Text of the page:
Frank LaNasa, a daily Baton Rouge bus rider, was thrilled two years ago when the Capital Area Transit System rolled out its GPS software, designed to give riders live updates of bus locations on their smartphones.

“It made my life,” LaNasa said of his first impression. “Before, you used to have to go online and go to a website, look up the schedule and just hope the bus was coming on that schedule.”

The promise of real-time bus updates meant LaNasa and other riders with smartphones could save precious minutes they were wasting languishing at bus stops.

Two years later, however, CATS has yet to deliver on its promise, LaNasa said. The service, which was among the many promises made by CATS in its 2012 sales pitch for the dedicated property tax, has been taken offline a handful of times over the past several months for updates and “tweaking” and still seems to fall short of its promise of real-time accuracy.

Baton Rouge Councilwoman C. Denise Marcelle, who this past week called for the CEO’s resignation, cited the ineffective GPS bus tracking as one of the failures of CATS management.

For his part, CATS CEO Bob Mirabito stands by the technology. His own estimation is that it works “95 percent of the time.” He said the reason people don’t think it works is because it’s not user-friendly and customers don’t understand the technology.

The technology is multi-pronged.

The cellphone app is called Route Shout, which is supposed to tell riders how many minutes away their bus is from their stops. The website is called CATS TRAX and allows customers to see on a map where the bus is on a particular route. Both are provided by the company RouteMatch. The contract for the technology was valued at $1.4 million.

When the software was unveiled in a press conference in early 2013, CATS management said it would be accurate up to 15 seconds, a claim Mirabito has backed away from. He now claims it’s actually accurate within two minutes, which he contends is reasonable.

However, tests of the cellphone app by a reporter on a recent Friday showed the times listed for when a bus would arrive often jumped around and were inaccurate until a couple minutes before the bus arrived.

Oftentimes, the app said the bus was arriving at a stop, but the bus did not show up until several minutes later.

LaNasa, who uses an iPhone 6 to track the buses, said he doesn’t understand how CATS can claim the technology is any way connected to real time.

“The other morning, the GPS said the bus picked me up, but not only did the bus never come, it took a wrong turn because the driver went the wrong way,” LaNasa said. “If I’m sitting in a coffee shop and it says my bus is on its way, and I look out the window and the bus has already left, then that defeats the whole purpose.”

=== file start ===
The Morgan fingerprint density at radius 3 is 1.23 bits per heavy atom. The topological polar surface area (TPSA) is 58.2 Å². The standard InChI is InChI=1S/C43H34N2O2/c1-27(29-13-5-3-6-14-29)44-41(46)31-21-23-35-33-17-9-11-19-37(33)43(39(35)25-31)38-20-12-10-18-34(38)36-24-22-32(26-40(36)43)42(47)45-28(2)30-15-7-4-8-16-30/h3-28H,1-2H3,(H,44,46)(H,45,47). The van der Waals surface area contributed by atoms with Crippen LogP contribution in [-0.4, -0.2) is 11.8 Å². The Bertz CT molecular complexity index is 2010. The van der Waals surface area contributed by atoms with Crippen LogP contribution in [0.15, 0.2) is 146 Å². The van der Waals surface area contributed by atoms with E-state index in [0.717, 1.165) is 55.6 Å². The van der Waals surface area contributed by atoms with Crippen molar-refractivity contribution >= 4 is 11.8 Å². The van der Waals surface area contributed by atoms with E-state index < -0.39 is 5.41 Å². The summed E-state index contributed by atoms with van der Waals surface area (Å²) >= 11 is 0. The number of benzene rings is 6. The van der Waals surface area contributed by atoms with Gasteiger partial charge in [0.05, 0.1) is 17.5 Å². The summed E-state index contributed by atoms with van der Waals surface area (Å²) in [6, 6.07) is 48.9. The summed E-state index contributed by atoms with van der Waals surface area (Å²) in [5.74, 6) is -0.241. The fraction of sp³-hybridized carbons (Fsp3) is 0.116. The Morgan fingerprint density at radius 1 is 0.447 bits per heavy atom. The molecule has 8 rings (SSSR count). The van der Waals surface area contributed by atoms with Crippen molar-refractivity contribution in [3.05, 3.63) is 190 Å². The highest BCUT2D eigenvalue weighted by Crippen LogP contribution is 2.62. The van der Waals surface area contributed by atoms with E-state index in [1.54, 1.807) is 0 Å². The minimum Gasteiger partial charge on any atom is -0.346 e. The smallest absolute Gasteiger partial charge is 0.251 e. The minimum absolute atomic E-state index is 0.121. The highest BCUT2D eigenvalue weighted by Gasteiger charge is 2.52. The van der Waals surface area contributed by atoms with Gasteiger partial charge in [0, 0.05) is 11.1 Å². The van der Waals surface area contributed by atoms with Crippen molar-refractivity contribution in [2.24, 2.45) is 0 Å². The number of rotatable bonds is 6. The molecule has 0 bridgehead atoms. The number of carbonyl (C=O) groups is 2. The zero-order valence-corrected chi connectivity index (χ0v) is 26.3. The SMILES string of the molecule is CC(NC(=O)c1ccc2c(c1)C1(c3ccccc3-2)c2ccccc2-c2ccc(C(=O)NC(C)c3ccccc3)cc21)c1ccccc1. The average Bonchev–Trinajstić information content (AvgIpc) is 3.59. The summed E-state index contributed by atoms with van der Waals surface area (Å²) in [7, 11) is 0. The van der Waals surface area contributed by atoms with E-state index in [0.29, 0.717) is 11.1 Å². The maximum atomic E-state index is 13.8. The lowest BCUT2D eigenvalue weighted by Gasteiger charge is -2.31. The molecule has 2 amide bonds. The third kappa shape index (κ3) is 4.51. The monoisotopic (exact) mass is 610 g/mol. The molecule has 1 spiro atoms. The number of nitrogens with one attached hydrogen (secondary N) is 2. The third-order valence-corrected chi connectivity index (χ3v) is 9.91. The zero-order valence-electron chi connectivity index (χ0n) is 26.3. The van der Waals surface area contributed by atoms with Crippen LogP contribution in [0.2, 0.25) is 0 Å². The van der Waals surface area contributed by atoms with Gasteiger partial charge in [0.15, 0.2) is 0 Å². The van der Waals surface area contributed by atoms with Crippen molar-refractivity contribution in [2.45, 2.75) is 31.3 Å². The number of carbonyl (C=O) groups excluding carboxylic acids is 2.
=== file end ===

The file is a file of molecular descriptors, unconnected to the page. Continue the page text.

Marcelle, who has many CATS riders in her district, said she received many complaints about software. While the software was purchased by former CEO Brian Marshall, Marcelle said she questions why Mirabito didn’t reverse course while he still had the chance.

“He had time,” Marcelle said. “Now, we’ve paid them for a system that’s not working.”

Before he left CATS, Marshall had stated he was in the process of pulling RouteMatch’s performance bond for not delivering the GPS services as contracted. However, he resigned amid criticism of his performance before he could finish the job.

Mirabito said sometimes the tracking isn’t accurate because bus drivers aren’t logged into the system. But he said a recent customer satisfaction survey suggested most of CATS riders don’t use the app anyway, which has deterred him from upgrading the technology.

He said a new phone app could cost about $50,000, which would be an expensive investment if the majority of his riders don’t have smartphones.

“I’m satisfied with what we’ve done to make it work,” Mirabito said. “Am I satisfied that it’s customer friendly? No. But we have limited resources, and I’ve got to buy other things that are taking priority.”

One factor that could motivate him to upgrade the technology is if it would help CATS secure the LSU contract. CATS lost its 30-year contract to provide LSU bus services in 2009, after students complained about customer service. The loss of the service has cost CATS about $2.4 million a year.

LSU signed with First Transit for bus services, and students have said they are particularly pleased with the private company’s easy-to-use phone app, TransLoc.

“If in fact we’re awarded the LSU contract, that might be justification to spend $50,000,” Mirabito said.

Mirabito said the agency will review all of its technology issues in the coming weeks and, at that point, it could discuss issues with the GPS software. However, he noted, the bus tracking is only one part of several technology services provided by RouteMatch, which include electronic passenger counting and digital displays and audio announcements for the bus stops.

“RouteMatch is not a stand alone system, so it’s got to work with everything else,” Mirabito said. “Let’s just not rush into throwing it all out.”

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